Cask-conditioned 'real ale' appears to be an endangered afterthought in a lot of the United States. And even when it does appear, it's often not as truly 'cask-conditioned,' but merely as uncarbonated beer in a cask with cocoa-puffs and dingleberries tossed in, or other ephemera, willy-nilly.
Of course, that's a generalization, but only because it often is the reality.
In the United Kingdom, however, that is not so. There, Cask Ale Week begins today, an eleven-day week, "celebrating Britain's national drink," continuing through 2 October, but "only in Britain, only in pubs."
To learn more:
- Go to the website: caskaleweek.co.uk
- Read the Cask Report, produced annually since 2007, a summary of the cask ale market in the U.K.
- The Great American Beer Festival, since its initial iteration in 1982, has NEVER recognized cask-conditioned ale as a category. The Great British Beer Festival, first held in 1977, ONLY judges beers in cask-conditioned form.
- Ephemera have infected even the Great British Beer Festival. This year's Champion Beer of Britain was a vanilla-infused stout, but which, by all accounts, had been properly cask-conditioned.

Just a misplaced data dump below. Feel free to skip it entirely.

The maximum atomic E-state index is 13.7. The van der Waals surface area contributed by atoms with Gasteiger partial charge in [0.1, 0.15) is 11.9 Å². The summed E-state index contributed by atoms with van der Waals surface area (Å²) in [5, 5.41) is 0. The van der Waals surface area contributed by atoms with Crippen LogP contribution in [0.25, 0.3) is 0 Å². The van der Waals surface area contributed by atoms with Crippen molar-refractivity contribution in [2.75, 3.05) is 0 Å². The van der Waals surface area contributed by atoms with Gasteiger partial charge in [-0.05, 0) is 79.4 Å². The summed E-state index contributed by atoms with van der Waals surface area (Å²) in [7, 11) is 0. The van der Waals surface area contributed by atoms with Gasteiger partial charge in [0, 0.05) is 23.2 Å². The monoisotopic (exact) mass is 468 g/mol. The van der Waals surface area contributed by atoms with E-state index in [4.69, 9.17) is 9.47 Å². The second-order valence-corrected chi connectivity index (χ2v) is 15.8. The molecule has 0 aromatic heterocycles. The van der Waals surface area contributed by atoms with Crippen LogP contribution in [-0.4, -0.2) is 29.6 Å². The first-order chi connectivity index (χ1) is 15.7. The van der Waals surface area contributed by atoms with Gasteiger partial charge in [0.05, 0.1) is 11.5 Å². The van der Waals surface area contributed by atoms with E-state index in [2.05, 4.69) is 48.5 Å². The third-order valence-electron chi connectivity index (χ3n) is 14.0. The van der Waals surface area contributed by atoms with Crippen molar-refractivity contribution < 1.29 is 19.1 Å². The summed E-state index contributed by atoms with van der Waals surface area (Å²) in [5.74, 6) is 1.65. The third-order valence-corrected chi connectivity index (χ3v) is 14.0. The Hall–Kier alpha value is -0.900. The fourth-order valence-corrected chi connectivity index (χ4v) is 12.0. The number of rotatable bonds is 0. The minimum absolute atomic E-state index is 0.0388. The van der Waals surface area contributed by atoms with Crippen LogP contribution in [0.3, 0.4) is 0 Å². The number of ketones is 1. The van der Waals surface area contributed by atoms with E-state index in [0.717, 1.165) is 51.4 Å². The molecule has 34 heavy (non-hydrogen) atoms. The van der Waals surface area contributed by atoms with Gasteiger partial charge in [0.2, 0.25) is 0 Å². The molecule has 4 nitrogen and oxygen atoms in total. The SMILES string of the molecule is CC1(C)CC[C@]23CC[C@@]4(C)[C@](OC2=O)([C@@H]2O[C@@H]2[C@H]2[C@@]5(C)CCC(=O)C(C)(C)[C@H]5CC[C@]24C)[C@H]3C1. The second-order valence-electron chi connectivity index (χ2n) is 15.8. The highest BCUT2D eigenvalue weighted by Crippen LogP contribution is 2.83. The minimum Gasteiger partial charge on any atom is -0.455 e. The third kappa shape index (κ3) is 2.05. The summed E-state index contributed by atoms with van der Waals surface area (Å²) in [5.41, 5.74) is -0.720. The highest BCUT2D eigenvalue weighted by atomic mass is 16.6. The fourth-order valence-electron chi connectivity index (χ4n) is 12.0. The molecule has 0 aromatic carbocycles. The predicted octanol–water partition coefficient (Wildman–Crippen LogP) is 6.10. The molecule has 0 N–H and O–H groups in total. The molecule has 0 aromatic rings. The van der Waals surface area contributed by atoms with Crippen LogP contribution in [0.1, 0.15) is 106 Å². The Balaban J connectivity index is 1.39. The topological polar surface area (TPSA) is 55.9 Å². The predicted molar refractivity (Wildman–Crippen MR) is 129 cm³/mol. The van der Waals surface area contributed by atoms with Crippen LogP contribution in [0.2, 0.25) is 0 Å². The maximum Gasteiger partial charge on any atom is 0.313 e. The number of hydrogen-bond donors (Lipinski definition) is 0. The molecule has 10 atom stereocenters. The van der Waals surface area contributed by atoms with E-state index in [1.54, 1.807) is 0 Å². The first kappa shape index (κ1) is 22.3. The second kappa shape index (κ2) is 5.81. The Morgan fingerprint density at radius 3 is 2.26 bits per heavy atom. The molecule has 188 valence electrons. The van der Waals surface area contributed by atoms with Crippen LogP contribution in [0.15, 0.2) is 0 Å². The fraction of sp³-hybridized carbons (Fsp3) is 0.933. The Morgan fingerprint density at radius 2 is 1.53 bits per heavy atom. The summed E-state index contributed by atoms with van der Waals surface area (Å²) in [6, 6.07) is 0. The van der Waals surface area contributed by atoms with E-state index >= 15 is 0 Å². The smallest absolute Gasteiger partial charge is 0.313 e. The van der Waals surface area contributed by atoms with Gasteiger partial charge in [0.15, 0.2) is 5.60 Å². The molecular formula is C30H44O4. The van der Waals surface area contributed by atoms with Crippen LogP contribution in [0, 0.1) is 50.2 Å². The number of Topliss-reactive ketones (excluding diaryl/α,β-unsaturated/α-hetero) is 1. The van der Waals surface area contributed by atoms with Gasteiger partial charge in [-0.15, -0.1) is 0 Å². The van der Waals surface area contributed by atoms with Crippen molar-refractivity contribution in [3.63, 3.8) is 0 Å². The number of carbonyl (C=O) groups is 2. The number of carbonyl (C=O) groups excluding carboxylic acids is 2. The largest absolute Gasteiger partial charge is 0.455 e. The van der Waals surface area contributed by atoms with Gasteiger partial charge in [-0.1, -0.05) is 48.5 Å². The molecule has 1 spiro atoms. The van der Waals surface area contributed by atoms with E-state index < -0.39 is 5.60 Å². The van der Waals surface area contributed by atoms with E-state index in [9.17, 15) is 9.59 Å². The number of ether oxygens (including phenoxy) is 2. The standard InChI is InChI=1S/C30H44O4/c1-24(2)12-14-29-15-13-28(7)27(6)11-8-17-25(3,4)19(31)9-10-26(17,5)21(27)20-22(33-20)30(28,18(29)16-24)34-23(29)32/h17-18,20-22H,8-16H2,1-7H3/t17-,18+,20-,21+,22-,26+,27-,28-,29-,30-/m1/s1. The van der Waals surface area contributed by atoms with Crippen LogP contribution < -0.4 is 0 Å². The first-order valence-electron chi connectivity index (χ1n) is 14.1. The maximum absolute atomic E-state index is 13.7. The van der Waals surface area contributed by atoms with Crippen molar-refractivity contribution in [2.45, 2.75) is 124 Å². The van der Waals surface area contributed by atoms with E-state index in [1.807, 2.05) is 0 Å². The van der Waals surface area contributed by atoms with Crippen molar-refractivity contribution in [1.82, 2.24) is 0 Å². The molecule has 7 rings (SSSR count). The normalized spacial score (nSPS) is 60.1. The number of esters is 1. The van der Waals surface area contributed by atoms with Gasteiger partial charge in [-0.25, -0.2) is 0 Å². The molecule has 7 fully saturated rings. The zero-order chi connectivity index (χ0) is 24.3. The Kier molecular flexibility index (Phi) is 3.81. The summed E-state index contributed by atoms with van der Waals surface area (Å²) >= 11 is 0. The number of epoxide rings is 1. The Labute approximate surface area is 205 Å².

- Real Ale “is either great or it ain't. Not every publican, bar manager, or owner knows what 'Real Ale' is, let alone what’s involved. Saying no is often the best course.”
— Via Tim Suprise, of Acadia Brewing (in Michigan), presenting to the 2012 Craft Brewing Conference.
- I cannot claim ownership of the phrase, "cocoa-puffs and dingleberries." That honor belongs to Joseph Marunowski, past brewer at Samuel Adams (Cincinnati, Ohio) and past Director of Brewing Operations at Heavy Seas (Baltimore, Maryland).
- For more from YFGF: